The Making of Economic Policy in the White House (ECON-UB 217)

This course shows students how economic policy gets made, and should get made, at the highest levels of federal government. It draws upon almost fifty years of economic policy-making, and the challenges that have confronted the men and women who have sat in positions of power in the Treasury, the Office of Management and Budget, the Council of Economic Advisers, and the National Economic Council. These challenges include the breakdown of the Bretton Woods system and the transition to a predominantly floating exchange rate world, the era of rampant inflation, the collapse of the Soviet Union and the transition to market economies, the shock of 9/11, the financial crisis of 2008, and the Great Recession that followed. Lectures and discussions will lead to in-class exercises, in which students will role- play as advisers to US presidents from Richard Nixon to Donald Trump. What is it like to sit in the Oval Office and discuss policy with the president? To know that your input into his decisions will impact millions of people? To know that the wrong advice could be calamitous? Students will learn how to analyze policy problems and design solutions, taking into account the multi-dimensional aspects of making federal policy and the many constraints upon those decisions, including of course the influence of Congress. As part of the learning process, students will also have the opportunity to hear from guest speakers who have worked at the very top of economic policy-making in the executive branch of government, and played a role in the policy-making process through their work in the media.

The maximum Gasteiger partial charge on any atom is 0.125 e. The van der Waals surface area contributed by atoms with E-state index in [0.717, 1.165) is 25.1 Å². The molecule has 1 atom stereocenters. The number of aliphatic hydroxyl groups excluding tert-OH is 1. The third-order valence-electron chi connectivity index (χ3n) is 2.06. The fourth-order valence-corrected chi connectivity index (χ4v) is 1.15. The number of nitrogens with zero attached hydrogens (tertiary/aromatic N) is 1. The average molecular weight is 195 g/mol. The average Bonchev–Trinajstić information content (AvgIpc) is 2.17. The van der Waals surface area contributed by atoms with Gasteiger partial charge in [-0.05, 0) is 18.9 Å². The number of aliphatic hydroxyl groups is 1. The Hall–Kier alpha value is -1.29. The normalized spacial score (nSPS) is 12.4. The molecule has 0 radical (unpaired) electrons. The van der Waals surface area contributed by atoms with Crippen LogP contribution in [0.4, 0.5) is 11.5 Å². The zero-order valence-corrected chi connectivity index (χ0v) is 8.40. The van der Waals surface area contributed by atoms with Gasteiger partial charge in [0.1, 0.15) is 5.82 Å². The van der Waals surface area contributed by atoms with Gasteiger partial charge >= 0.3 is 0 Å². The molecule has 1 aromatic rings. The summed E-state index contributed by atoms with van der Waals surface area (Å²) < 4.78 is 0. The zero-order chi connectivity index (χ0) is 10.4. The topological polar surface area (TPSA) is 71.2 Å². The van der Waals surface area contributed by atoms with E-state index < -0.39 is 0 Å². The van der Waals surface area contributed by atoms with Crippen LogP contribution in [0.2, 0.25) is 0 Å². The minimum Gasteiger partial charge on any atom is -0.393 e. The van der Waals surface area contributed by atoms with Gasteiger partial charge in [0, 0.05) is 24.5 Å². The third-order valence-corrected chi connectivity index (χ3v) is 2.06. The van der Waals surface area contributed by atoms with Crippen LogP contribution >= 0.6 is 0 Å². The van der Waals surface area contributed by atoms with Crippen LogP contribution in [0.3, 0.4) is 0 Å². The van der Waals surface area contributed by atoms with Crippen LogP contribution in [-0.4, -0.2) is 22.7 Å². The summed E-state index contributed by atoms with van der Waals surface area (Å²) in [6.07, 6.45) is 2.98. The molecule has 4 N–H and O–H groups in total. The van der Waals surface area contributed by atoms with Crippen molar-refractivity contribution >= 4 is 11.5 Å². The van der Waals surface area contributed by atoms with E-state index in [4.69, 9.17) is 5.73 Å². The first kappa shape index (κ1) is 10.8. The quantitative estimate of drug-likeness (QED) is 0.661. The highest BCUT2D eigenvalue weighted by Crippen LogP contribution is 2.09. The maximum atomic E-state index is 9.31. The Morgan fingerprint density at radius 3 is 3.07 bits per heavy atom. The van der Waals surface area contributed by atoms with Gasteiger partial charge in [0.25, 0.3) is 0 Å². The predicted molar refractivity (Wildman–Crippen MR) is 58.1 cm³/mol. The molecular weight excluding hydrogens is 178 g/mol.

Economics (Undergraduate)
3 credits – 15 Weeks